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Executive Orders-Federal Register.2016.pdf

Executive Orders-Federal Register.2016.pdf - Executive...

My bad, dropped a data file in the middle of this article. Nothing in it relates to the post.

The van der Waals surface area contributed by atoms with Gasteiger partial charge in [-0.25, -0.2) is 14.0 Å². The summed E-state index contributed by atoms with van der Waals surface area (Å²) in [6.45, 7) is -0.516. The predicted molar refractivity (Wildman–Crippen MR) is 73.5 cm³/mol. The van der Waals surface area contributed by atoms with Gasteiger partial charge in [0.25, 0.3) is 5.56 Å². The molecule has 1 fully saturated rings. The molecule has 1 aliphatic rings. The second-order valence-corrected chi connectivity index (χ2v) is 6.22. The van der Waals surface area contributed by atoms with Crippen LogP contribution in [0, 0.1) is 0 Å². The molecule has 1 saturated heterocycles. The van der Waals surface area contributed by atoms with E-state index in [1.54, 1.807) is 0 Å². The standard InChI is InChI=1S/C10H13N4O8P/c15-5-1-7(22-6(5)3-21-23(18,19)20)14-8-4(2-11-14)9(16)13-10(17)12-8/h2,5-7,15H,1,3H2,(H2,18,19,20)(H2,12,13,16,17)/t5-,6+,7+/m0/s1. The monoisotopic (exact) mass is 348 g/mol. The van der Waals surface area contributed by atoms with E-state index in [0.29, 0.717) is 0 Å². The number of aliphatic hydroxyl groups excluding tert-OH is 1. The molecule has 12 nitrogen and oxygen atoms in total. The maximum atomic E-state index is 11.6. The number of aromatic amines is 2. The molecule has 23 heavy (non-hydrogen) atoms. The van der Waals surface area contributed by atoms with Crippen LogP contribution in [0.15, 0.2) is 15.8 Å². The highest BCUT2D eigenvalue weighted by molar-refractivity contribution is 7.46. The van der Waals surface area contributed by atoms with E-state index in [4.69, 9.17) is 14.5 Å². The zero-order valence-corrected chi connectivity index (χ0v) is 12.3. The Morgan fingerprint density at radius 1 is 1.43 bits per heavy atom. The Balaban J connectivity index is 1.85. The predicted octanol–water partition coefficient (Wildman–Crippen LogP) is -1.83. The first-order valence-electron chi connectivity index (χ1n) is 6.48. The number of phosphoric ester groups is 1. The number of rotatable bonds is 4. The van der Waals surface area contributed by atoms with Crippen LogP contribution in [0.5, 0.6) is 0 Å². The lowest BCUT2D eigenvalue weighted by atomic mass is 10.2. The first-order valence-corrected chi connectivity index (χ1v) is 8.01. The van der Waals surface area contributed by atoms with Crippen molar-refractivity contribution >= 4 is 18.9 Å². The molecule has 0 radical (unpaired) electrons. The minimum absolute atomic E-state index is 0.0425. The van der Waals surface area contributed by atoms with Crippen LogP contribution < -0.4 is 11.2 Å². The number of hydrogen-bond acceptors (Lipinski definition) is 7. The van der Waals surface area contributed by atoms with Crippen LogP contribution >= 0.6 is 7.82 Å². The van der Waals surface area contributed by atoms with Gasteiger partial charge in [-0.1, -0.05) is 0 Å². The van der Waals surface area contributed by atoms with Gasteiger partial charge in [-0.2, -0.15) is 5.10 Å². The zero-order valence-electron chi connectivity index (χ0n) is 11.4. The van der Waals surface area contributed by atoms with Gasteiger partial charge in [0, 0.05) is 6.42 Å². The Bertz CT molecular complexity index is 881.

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Executive Orders and the Federal Register Wikipedia – peer reviewed and seriously condensed and edited for accuracy by Professor Fish Executive Orders Federal Register Emancipation Proclamation Article 2 Executive Order 9066 Executive Order 6102 Presidential Proclamations Presidential Directives United States presidents issue executive orders to help officers and agencies of the executive branch manage the operations within the federal government itself. Executive orders have the full force of law 90 days after they are admitted into the Federal Register. Like both legislative statutes and regulations promulgated by government agencies, executive orders are subject to judicial review, and may be struck down if deemed by the courts to be unsupported by statute or the Constitution. Major policy initiatives require approval by the legislative branch, but executive orders have significant influence over the internal affairs of government, deciding how and to what degree legislation will be “enforced,” dealing with emergencies, waging 72-hour length strikes on enemies, and in general fine- tuning policy choices in the implementation of broad statutes. There is no constitutional provision nor statute that explicitly permits executive orders. The term executive power in Article II, Section 1 of the Constitution refers to the office of President as the executive. He is instructed therein by the declaration "take Care that the Laws be faithfully executed" made in Article II, Section 3 or face impeachment. Most executive orders use these Constitutional reasonings as the authorization allowing for their issuance to be justified as part of the President's sworn duties, the intent being to help direct officers of the U.S. Executive carry out their delegated duties as well as the normal operations of the federal government: the consequence of failing to comply possibly being removal from office. An executive order must find support in the Constitution, either in a clause granting the president specific power, or by a delegation of Congressional power to the president. The Office of the Federal Register is responsible for assigning the executive order a sequential number after receipt of the signed original from the White House and printing the text of the executive order in the daily Federal Register . Other types of orders issued by "the Executive" are generally classified simply as administrative orders rather than executive orders. These are typically known as Presidential Determination, Presidential Memorandum and Presidential Notice.
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